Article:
The US Federal Aviation Administration will not clear the Boeing 737 Max to fly until sometime in 2020, the agency’s chief said on 11 December.
FAA Administrator Steve Dickson confirmed the 2020 timeline on the same day he laid out remaining steps the FAA will take before lifting the Max grounding.
“We are not on any timeline,” Dickson told CNBC’s Squawk Box. “There are about 10 or 11 milestones left to complete.”
“Each one of those processes is going to take some time,” Dickson adds. “If you just do the math, it is going to extend into 2020.”
Until recently, Boeing has said it expects the FAA will approve the Max to fly before year-end.
Asked on 11 December about its timeline, Boeing says, ”We continue to work closely with the FAA and global regulators towards certification and the safe return to service of the Max”.
US airlines have removed the aircraft from their flight schedules until early March 2020.
Dickson further addressed the Max’s certification during an 11 December hearing of the House Committee on Transportation and Infrastructure.
“We are currently looking at how the software has been developed, along with our international partners,” he told lawmakers. Dickson adds that the FAA is auditing information related to the 737 Max’s flight control software ahead of the certification flight.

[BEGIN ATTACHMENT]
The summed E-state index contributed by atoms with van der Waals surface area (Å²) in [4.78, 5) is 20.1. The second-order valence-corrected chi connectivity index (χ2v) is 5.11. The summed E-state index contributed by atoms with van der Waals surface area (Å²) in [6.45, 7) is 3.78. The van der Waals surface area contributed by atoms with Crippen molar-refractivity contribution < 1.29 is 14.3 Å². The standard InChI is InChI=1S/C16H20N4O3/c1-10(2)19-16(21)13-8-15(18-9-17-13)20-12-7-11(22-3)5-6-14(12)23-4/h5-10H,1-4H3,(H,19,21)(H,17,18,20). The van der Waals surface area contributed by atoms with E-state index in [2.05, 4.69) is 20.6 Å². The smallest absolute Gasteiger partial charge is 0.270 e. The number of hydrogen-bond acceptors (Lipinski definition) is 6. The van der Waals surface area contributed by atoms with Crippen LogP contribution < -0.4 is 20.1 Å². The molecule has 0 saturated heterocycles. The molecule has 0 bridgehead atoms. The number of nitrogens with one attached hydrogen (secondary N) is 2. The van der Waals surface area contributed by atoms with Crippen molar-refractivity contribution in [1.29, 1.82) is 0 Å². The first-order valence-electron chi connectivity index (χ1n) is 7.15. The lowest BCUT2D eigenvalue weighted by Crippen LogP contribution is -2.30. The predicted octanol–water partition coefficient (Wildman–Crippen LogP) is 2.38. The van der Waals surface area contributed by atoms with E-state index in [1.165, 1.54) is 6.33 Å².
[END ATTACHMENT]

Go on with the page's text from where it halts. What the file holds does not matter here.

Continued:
He laid out the FAA’s remaining steps in prepared testimony to the committee.
Those steps include:
- Completion of a pilot training evaluation being performed by a “Joint Operations Evaluation Board” (JOEB).
- Completion of a certification flight
- The FAA’s “Flight Standardisation Board” will address the JOEB’s findings in its own report, which will be made public for review and comment
- The FAA and a Technical Advisory Board – an independent panel commissioned by the FAA – will review Boeing’s final design documentation
- Dickson, a former Delta Air Lines pilot, will himself fly the Max
Once satisfied, the FAA will issue a continued airworthiness notification, which will review pending safety actions. It will then issue an airworthiness directive, in which the agency will specify required actions.
Dickson declines to address what specific pilot training the agency may require as part of its Max certification.
BEYOND THE MAX
Dickson says his agency will address issues beyond those related to the 737 Max.
The agency aims to move “toward a more holistic versus transactional, item-by-item approach to aircraft certification”, according to Dickson’s written testimony. That change is intended to account for the complex interactions between crew and aircraft systems.
The agency will also seek to ensure that “human factors considerations” are integrated more effectively into aircraft design, and to improve the flow of information through the FAA.
Dickson also says the FAA must become more “data driven” and “risk-based”. That means, partly, that the agency will seek to oversee the industry with more consideration for the interaction between all players – aircraft, pilots, flight attendants, engineers, mechanics, dispatchers and air traffic controllers, his testimony says.
“We have to look at the overall aviation system and how all the pieces interact,” Dickson’s testimony says. “Focus on a single factor will lead us to miss opportunities to improve safety.”